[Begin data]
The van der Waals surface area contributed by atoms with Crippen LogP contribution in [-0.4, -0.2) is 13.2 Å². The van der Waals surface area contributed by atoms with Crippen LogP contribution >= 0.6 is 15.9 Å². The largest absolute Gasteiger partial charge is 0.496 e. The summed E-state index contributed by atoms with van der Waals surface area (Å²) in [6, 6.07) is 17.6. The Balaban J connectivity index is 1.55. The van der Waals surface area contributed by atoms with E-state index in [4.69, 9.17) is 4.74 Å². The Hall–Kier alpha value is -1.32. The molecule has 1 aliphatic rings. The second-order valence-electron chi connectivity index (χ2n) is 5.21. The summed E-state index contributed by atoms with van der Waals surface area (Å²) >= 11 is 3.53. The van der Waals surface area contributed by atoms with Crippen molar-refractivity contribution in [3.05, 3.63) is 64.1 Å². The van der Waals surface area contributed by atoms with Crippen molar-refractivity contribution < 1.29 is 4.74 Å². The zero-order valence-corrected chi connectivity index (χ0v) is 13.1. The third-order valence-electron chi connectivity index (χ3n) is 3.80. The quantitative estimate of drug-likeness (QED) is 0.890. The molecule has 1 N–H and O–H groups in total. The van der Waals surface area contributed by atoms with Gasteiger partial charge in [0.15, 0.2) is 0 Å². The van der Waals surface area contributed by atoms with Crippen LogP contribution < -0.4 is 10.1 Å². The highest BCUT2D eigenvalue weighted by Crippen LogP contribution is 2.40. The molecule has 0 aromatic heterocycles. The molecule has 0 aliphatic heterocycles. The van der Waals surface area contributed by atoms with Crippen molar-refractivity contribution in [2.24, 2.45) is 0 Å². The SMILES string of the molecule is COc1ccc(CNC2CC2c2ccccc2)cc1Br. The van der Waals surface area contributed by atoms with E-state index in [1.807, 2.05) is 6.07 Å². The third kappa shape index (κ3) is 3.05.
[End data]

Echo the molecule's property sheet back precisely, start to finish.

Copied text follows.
The van der Waals surface area contributed by atoms with Crippen LogP contribution in [-0.4, -0.2) is 13.2 Å². The van der Waals surface area contributed by atoms with Crippen LogP contribution >= 0.6 is 15.9 Å². The largest absolute Gasteiger partial charge is 0.496 e. The summed E-state index contributed by atoms with van der Waals surface area (Å²) in [6, 6.07) is 17.6. The Balaban J connectivity index is 1.55. The van der Waals surface area contributed by atoms with E-state index in [4.69, 9.17) is 4.74 Å². The Hall–Kier alpha value is -1.32. The molecule has 1 aliphatic rings. The second-order valence-electron chi connectivity index (χ2n) is 5.21. The summed E-state index contributed by atoms with van der Waals surface area (Å²) >= 11 is 3.53. The van der Waals surface area contributed by atoms with Crippen molar-refractivity contribution in [3.05, 3.63) is 64.1 Å². The van der Waals surface area contributed by atoms with Crippen molar-refractivity contribution < 1.29 is 4.74 Å². The zero-order valence-corrected chi connectivity index (χ0v) is 13.1. The third-order valence-electron chi connectivity index (χ3n) is 3.80. The quantitative estimate of drug-likeness (QED) is 0.890. The molecule has 1 N–H and O–H groups in total. The van der Waals surface area contributed by atoms with Gasteiger partial charge in [0.15, 0.2) is 0 Å². The van der Waals surface area contributed by atoms with Crippen LogP contribution < -0.4 is 10.1 Å². The highest BCUT2D eigenvalue weighted by Crippen LogP contribution is 2.40. The molecule has 0 aromatic heterocycles. The molecule has 0 aliphatic heterocycles. The van der Waals surface area contributed by atoms with Crippen molar-refractivity contribution in [2.24, 2.45) is 0 Å². The SMILES string of the molecule is COc1ccc(CNC2CC2c2ccccc2)cc1Br. The van der Waals surface area contributed by atoms with E-state index in [1.807, 2.05) is 6.07 Å². The third kappa shape index (κ3) is 3.05.